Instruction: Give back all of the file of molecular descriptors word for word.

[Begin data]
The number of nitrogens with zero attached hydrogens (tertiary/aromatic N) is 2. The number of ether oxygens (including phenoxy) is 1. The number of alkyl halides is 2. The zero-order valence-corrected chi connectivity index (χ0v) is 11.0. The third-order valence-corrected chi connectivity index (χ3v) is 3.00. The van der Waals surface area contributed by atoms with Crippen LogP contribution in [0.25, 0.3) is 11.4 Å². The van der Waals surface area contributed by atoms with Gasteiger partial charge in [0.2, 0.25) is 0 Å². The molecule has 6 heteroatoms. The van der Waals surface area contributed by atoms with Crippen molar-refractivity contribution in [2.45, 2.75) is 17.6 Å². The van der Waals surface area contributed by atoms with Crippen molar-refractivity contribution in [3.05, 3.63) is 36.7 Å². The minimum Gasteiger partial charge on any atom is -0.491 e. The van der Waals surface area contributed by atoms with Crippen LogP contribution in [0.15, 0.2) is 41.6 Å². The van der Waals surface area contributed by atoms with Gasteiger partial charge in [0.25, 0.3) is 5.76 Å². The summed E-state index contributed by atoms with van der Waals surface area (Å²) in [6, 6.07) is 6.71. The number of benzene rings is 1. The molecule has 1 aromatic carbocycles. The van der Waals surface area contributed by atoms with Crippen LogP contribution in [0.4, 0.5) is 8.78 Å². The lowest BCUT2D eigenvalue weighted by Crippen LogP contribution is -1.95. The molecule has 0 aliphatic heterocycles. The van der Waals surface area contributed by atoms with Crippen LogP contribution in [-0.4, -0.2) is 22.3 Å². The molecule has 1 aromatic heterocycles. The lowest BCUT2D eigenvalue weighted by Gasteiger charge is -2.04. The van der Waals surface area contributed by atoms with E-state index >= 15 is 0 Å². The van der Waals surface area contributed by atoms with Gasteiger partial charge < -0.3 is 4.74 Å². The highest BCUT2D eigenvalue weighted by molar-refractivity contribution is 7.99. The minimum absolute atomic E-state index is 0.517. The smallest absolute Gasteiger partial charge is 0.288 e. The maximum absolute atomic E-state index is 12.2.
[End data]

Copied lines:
The number of nitrogens with zero attached hydrogens (tertiary/aromatic N) is 2. The number of ether oxygens (including phenoxy) is 1. The number of alkyl halides is 2. The zero-order valence-corrected chi connectivity index (χ0v) is 11.0. The third-order valence-corrected chi connectivity index (χ3v) is 3.00. The van der Waals surface area contributed by atoms with Crippen LogP contribution in [0.25, 0.3) is 11.4 Å². The van der Waals surface area contributed by atoms with Gasteiger partial charge in [0.2, 0.25) is 0 Å². The molecule has 6 heteroatoms. The van der Waals surface area contributed by atoms with Crippen molar-refractivity contribution in [2.45, 2.75) is 17.6 Å². The van der Waals surface area contributed by atoms with Crippen molar-refractivity contribution in [3.05, 3.63) is 36.7 Å². The minimum Gasteiger partial charge on any atom is -0.491 e. The van der Waals surface area contributed by atoms with Crippen LogP contribution in [0.15, 0.2) is 41.6 Å². The van der Waals surface area contributed by atoms with Gasteiger partial charge in [0.25, 0.3) is 5.76 Å². The summed E-state index contributed by atoms with van der Waals surface area (Å²) in [6, 6.07) is 6.71. The number of benzene rings is 1. The molecule has 1 aromatic carbocycles. The van der Waals surface area contributed by atoms with Crippen LogP contribution in [0.4, 0.5) is 8.78 Å². The lowest BCUT2D eigenvalue weighted by Crippen LogP contribution is -1.95. The molecule has 0 aliphatic heterocycles. The van der Waals surface area contributed by atoms with Crippen LogP contribution in [-0.4, -0.2) is 22.3 Å². The molecule has 1 aromatic heterocycles. The lowest BCUT2D eigenvalue weighted by Gasteiger charge is -2.04. The van der Waals surface area contributed by atoms with E-state index >= 15 is 0 Å². The van der Waals surface area contributed by atoms with Gasteiger partial charge < -0.3 is 4.74 Å². The highest BCUT2D eigenvalue weighted by molar-refractivity contribution is 7.99. The minimum absolute atomic E-state index is 0.517. The smallest absolute Gasteiger partial charge is 0.288 e. The maximum absolute atomic E-state index is 12.2.